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First off, nutrient timing is irrelevant, i.e, a whey protein shake right after a workout, or a casein shake right before bed etc. A few years ago, it was believed that a whey(fastest digesting/utilization) protein shake was best taken immediately after a workout; this was known as the "anabolic window". More recent research(bigger and better funded) tells us other wise. Whey consumed at any time during the day is just as effective as a post workout whey shake.

The most important thing to consider is macro nutrients(carbs, protein and fat). Generally speaking, if one wants to build muscle, it would be wise for them to consume 1g of protein per lb of body weight. I currently weigh ~230lbs, so I try to consume at least 230g of protein. How, when or where you get that protein will not make a difference. Protein is made up of amino acids, amino acids are the building blocks of life(muscle is need to support life). It is very important so consume enough protein in order to maintain or gain muscle. Also, remember, muscle burns fat. It eats away at calories to maintain itself. If ones body is lacking protein especially, it will eat at itself, this is called muscle catabolism(the opposite of anabolism), if not taken care of, it will eventually cause muscle atrophy(opposite of hypertrophy).

I generally recommend people try to obtain their protein requirements through whole food, as it provides other macro nutrients as well as micro nutrients(vitamins, minerals, organic acids etc.).

This is not always possible with Americas fast paced life style. My recommendation is to pick up a whey protein powder that is GMP(Good Manufacturing Process)certified. Nothing in the dietary supplementation industry is FDA approved, not even the multi vitamin you're taking-they can only approve the label. Therefore, it's best to look for something GMP certified. I have seen various COA's for companies and I can guide you in the right direction if you'd like.

I realize that may have been a longer answer than you expected.

Are you currently taking any whey protein? If so, what brand?
I assumed most people used an after work out drink to replenish glycogen levels, with a "high" sugar content because it will deliver faster. As opposed to something with a "high" protein content which is absorbed slowly. I just use a generic 4:1 carbs:protein mix of apple juice and Whole Foods 365 vanilla whey. Seems to work ok, as I am not wiped during the hours following my work out. However I have not done much research in what people use to gain mass specifically though.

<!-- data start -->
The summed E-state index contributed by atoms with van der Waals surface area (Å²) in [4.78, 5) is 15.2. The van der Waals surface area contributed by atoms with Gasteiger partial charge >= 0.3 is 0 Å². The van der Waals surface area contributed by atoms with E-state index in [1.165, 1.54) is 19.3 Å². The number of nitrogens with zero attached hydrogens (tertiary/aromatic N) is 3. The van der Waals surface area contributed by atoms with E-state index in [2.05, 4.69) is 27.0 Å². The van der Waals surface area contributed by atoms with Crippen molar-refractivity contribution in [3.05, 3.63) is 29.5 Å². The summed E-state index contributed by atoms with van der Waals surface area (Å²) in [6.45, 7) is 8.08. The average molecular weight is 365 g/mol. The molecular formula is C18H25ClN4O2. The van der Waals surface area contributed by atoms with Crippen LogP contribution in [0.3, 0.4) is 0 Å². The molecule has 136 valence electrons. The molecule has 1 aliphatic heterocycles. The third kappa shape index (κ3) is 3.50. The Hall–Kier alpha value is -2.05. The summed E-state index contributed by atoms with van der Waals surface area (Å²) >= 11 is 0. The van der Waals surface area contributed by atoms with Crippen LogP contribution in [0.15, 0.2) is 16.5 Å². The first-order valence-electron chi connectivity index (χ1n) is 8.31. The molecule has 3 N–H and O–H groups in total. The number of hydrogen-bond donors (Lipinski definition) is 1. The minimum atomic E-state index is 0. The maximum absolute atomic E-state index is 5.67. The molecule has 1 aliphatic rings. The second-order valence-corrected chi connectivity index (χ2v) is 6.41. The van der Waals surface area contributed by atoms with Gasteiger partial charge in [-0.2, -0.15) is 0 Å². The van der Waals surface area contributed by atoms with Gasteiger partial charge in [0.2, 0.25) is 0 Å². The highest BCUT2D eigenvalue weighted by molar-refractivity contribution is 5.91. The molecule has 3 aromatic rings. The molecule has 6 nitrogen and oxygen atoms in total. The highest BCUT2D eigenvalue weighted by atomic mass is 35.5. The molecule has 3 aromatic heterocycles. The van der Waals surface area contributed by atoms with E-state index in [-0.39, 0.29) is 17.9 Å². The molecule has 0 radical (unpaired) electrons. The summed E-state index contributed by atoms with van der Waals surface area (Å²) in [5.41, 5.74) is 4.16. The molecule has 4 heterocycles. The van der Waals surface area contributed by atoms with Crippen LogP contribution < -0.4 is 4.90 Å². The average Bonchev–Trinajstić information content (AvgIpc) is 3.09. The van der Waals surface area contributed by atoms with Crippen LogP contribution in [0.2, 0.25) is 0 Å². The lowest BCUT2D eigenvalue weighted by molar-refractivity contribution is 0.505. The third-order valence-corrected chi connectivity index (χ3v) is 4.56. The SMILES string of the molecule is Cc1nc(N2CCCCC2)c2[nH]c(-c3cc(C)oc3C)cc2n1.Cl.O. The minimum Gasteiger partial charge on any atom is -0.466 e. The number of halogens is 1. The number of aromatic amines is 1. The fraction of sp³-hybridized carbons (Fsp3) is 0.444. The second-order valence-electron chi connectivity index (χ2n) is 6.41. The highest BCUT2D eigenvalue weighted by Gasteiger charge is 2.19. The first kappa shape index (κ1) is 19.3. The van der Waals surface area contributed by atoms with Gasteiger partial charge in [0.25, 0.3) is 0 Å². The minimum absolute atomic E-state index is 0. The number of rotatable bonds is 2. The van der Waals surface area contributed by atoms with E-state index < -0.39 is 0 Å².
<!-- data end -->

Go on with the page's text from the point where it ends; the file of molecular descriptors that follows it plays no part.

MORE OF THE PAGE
I am personally doing cardio/plyo/endurance training via BeachBody Insanity, and plan to move onto P90X2 next year along with incorporating running (I would love to add an ultra marathon to my list of things I accomplished).

As far as diet, I try to eat well, but that sometimes falls apart on weekends. My calorie goal is 2600-3000 a day, as I burn almost 1000 calories an hour with my current routine and am trying to loose some weight in addition to getting leaner. My nutrition ratio is set to get 40% Carb, 40% Protein and 20% Fat. Realistically, my carb percent is higher due to a vegetarian diet giving less options for almost pure protein. I know there are ways to fix that and I have tried, but it does not work with my lifestyle. I also know that my percent balance is not a "must", so I don't worry too much about it.

Here are two sites I enjoy reading, in case you have never seen them I figured I would pass them along. An entertaining look at fitness and nutrition.
http://steve-edwards.blogspot.com/
http://thefitnessnerd.blogspot.com/

Do you have a take on hemp protein in place of or in addition to whey? I was trying to measure the pros and cons.
 

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Thanks for all your help shermanator, I'm glad you took some time to personally help me out. This guy knows what he's talking about, I suggest you guys listen
 

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Thanks for all the stuff you posted OP. It seems like if you really don't pay attention to every little detail you can fudge something up or lead yourself down a road of disappointment. Do you have a cookie cutter plan for fat loss while adding muscle?
 

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Thanks for all the stuff you posted OP. It seems like if you really don't pay attention to every little detail you can fudge something up or lead yourself down a road of disappointment. Do you have a cookie cutter plan for fat loss while adding muscle?
I wouldn't stress every little detail.

Trying to lose fat and build muscle is called recomping, and it has more to do with diet than a routine. For the average joe who is natural, it's a waste of time. You will be left spinning your wheels, getting nowhere fast. If some one has ridiculous genetics, or is on AAS, then it's possible. But even then, bulking and cutting are still more effective.

Bulking and cutting are (when done correctly) a very effective way to put on muscle quickly, and get rid of excess body fat. However, bulking and cutting can be difficult, discouraging people to give it a try.

Bulk- When someone goes on a "bulk" that's simply increasing calories (caloric surplus). For a bulk, you take the normal amount of calories you would consume (maintenance), and add 200-500 calories more a day.

Cut- Cutting is decreasing calories (caloric deficit). When cutting you subtract 200-500 calories from your maintenance.

A good rule of thumb is gaining a pound a week when bulking, and losing a pound a week when cutting. If you're not achieving that, adjust your calories accordingly.